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Link: children of the incarcerated
A quilt system to link children with their loved once incarcerated.

Design: Shireen Emami, Polina Ulendeeva, Lys Opp-Beckman
Parsons The New School Of Design

Working with an expert in the Prison system in New York State students were asked to look at opportunities for the inmates and loved ones of the incarcerated.

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    Link: children of the incarcerated Link: children of the incarcerated Presentation Transcript

    • [link] Shireen Emami, Polina Ulendeeva, Lys Opp-Beckman Parsons The New School Of Design
    • project proposal children of the incarcerated Over half of federal and state prisoners report having children under the age of 18. 35% of these children, the largest demographic with incarcerated parents, are between the ages of 5 and 9. Upon initial arrest, law enforcement officers and judicial systems are flawed in that they are not required to and do not enquire as to whether or not the arrestee has children. Though this is one of many instances where children’s needs are disregarded, it is very clear that this neglect originates from the very beginning of the incarceration phase one: addressing the issue process. One of the child’s primary needs is to feel that they have a say in their relationship with the incarcerated parent and their living situation post-incarceration. In order to address this need, we strive to develop a product that will help maintain and improve the quality of the relationship between the child and their incarcerated parent. Shireen Emami, Polina Ulendeeva, Lys Opp-Beckman Parsons The New School Of Design
    • research children of the incarcerated age distribution of children with parents in state or federal federal and state parental incarceration rates in the U.S. prison 2.1% 14.5% 20.4% <1 year H a ve 1-4 years 43% c hild r e n phase one: addressing the issue 5-9 years 10-14 years 28.0% D o no t ha ve 57% 15-17 years c hild r e n 35.1% 57% of parents in state and federal prison report 35.1% of these children fit intothe 5 to 9 age having a child under the age of 18 range, otherwise known as the “latency” stage.” Shireen Emami, Polina Ulendeeva, Lys Opp-Beckman Parsons The New School Of Design
    • research the incarcerated: offenses by gender men women phase one: addressing the issue the majority of incacerated men are arrested for the majority of incacerated women are arrested violent offenses for drug offenses Shireen Emami, Polina Ulendeeva, Lys Opp-Beckman Parsons The New School Of Design
    • research stages of child development Erik Erikson is a Freudian ego-psychologist. He took Freuds ideas of human development and expanded them into 8 stages phase one: addressing the issue i. infant (0-1) v. adolescence (12-18) ii. toddler (2-3) vi. young adult (the 20’s) iii. preschooler (3-6) vii. middle adult (late 20’s to 50’s) iv. school-ageor latency (7-12) viii. old adult (50’s and beyond) Shireen Emami, Polina Ulendeeva, Lys Opp-Beckman Parsons The New School Of Design
    • research stage four: latency stage ages 5-9 phase one: addressing the issue psychosocial crisis significant relations psychosocial psychosocial virtues maladaptations and modalities malignancies industry vs. inferiority- family, neighborhood, to complete, to make competence- narrow virtuosity- child must “tame” the school- things together- the right balance of children who aren’t imagination. they must parents must encourage, unlike in stage 3, un- industry and inferiority. allowed to be “children” learn to conceive plans teachers and peers must derstands the rules of i.e. child prodigies and carry them out. accept. games, doesn’t make inertia-inferiority “if at first you don’t succeed, don’t even try again!” i.e. too humiliated to play after one loss Shireen Emami, Polina Ulendeeva, Lys Opp-Beckman Parsons The New School Of Design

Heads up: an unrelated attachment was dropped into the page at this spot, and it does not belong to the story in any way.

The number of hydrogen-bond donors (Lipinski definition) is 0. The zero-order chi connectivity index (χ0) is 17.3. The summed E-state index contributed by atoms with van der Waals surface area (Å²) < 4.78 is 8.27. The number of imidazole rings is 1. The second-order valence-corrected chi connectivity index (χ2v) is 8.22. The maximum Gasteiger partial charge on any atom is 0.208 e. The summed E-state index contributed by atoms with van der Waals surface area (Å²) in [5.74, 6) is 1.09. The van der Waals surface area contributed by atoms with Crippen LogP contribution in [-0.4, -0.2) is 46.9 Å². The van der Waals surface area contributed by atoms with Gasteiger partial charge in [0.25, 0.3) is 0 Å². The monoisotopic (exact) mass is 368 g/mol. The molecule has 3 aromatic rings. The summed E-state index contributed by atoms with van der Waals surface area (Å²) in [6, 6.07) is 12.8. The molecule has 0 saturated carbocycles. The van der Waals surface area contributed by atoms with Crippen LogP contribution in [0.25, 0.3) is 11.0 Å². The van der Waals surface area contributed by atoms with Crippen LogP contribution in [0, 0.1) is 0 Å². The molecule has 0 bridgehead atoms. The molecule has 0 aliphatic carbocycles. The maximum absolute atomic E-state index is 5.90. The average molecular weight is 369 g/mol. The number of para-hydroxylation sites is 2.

• research how the child will react to trauma phase one: addressing the issue loss of a parent diverted energy coping patterns/ varying reactions stigma from their uncertainty peers Stunts development. Inability to form new Many care takers keep Maladaptive coping for having an Children not under attachments information from the behavior incarcerated parent. stress use energy to Anger children to protect Low self-esteem felt in master age-specific Depression them, but it only neighborhood and at tasks. Regression furthers feelings of school Anti-social behaviors uncertainty Communities offer few support strategies Shireen Emami, Polina Ulendeeva, Lys Opp-Beckman Parsons The New School Of Design
    • research contributing to the missing link: the prison itself phase one: addressing the issue geographical distance/ intimidating Visitation lack of information non-contact visitation reluctance on the part transportation cost Areas about visiting hours of caregivers to visit Shireen Emami, Polina Ulendeeva, Lys Opp-Beckman Parsons The New School Of Design
    • research contributing to the missing link: laws phase one: addressing the issue Foster Care Policies Mandatory Sentencing Laws The Federal Adoption Act and The Personal Responsibility Safe Families Act of 1997 And Work Opportunity Reconciliation Act of 1996 Foster care parents receive Crime has a mandatory sentence Permanency planning for those in financial support Reduces judges flexibility in welfare system must occur within Many children go to relatives who Any person convicted of a drug determining best interest for the the first 12 months of placement do not crime is no longer eligible to child Women’s average sentence is 24- receive Temporary Aid for Need 36 months Families (TANF) Parental rights may be terminated Most parents incarcerated for a if child is in foster care for 15 out of Drug Offense the last 22 months Many parents have financial difficulties upon reentry Hinders regaining custody Shireen Emami, Polina Ulendeeva, Lys Opp-Beckman Parsons The New School Of Design